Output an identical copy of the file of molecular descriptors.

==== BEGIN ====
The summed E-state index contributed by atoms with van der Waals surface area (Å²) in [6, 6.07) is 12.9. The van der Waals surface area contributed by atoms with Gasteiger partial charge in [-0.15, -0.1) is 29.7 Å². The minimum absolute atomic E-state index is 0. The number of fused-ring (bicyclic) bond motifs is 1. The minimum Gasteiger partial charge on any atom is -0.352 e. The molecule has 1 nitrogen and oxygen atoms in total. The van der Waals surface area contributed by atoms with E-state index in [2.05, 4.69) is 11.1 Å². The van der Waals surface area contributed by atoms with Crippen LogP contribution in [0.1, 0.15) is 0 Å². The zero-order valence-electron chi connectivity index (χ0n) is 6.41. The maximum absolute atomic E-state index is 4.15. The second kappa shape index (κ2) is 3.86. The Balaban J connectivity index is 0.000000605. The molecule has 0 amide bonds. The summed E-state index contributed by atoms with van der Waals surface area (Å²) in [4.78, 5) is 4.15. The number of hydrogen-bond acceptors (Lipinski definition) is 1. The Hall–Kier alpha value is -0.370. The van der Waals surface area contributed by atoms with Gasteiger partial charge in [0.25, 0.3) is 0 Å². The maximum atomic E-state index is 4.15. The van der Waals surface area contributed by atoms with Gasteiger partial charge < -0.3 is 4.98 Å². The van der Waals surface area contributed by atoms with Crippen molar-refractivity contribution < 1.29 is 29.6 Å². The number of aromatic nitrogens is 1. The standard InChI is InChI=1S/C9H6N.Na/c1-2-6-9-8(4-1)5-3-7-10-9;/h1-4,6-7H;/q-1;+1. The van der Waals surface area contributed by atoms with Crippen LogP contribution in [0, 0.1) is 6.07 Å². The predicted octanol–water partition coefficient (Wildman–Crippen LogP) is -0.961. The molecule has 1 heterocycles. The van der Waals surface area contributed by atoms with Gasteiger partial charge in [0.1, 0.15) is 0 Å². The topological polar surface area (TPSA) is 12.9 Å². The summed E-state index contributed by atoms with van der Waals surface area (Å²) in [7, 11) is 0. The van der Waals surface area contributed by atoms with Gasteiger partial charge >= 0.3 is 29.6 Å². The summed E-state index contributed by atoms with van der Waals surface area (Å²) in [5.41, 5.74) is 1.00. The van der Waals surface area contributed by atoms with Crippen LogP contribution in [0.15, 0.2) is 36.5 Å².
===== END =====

The summed E-state index contributed by atoms with van der Waals surface area (Å²) in [6, 6.07) is 12.9. The van der Waals surface area contributed by atoms with Gasteiger partial charge in [-0.15, -0.1) is 29.7 Å². The minimum absolute atomic E-state index is 0. The number of fused-ring (bicyclic) bond motifs is 1. The minimum Gasteiger partial charge on any atom is -0.352 e. The molecule has 1 nitrogen and oxygen atoms in total. The van der Waals surface area contributed by atoms with E-state index in [2.05, 4.69) is 11.1 Å². The van der Waals surface area contributed by atoms with Crippen LogP contribution in [0.1, 0.15) is 0 Å². The zero-order valence-electron chi connectivity index (χ0n) is 6.41. The maximum absolute atomic E-state index is 4.15. The second kappa shape index (κ2) is 3.86. The Balaban J connectivity index is 0.000000605. The molecule has 0 amide bonds. The summed E-state index contributed by atoms with van der Waals surface area (Å²) in [4.78, 5) is 4.15. The number of hydrogen-bond acceptors (Lipinski definition) is 1. The Hall–Kier alpha value is -0.370. The van der Waals surface area contributed by atoms with Gasteiger partial charge in [0.25, 0.3) is 0 Å². The maximum atomic E-state index is 4.15. The van der Waals surface area contributed by atoms with Gasteiger partial charge < -0.3 is 4.98 Å². The van der Waals surface area contributed by atoms with Crippen molar-refractivity contribution < 1.29 is 29.6 Å². The number of aromatic nitrogens is 1. The standard InChI is InChI=1S/C9H6N.Na/c1-2-6-9-8(4-1)5-3-7-10-9;/h1-4,6-7H;/q-1;+1. The van der Waals surface area contributed by atoms with Crippen LogP contribution in [0, 0.1) is 6.07 Å². The predicted octanol–water partition coefficient (Wildman–Crippen LogP) is -0.961. The molecule has 1 heterocycles. The van der Waals surface area contributed by atoms with Gasteiger partial charge in [0.1, 0.15) is 0 Å². The topological polar surface area (TPSA) is 12.9 Å². The summed E-state index contributed by atoms with van der Waals surface area (Å²) in [7, 11) is 0. The van der Waals surface area contributed by atoms with Gasteiger partial charge >= 0.3 is 29.6 Å². The summed E-state index contributed by atoms with van der Waals surface area (Å²) in [5.41, 5.74) is 1.00. The van der Waals surface area contributed by atoms with Crippen LogP contribution in [0.15, 0.2) is 36.5 Å².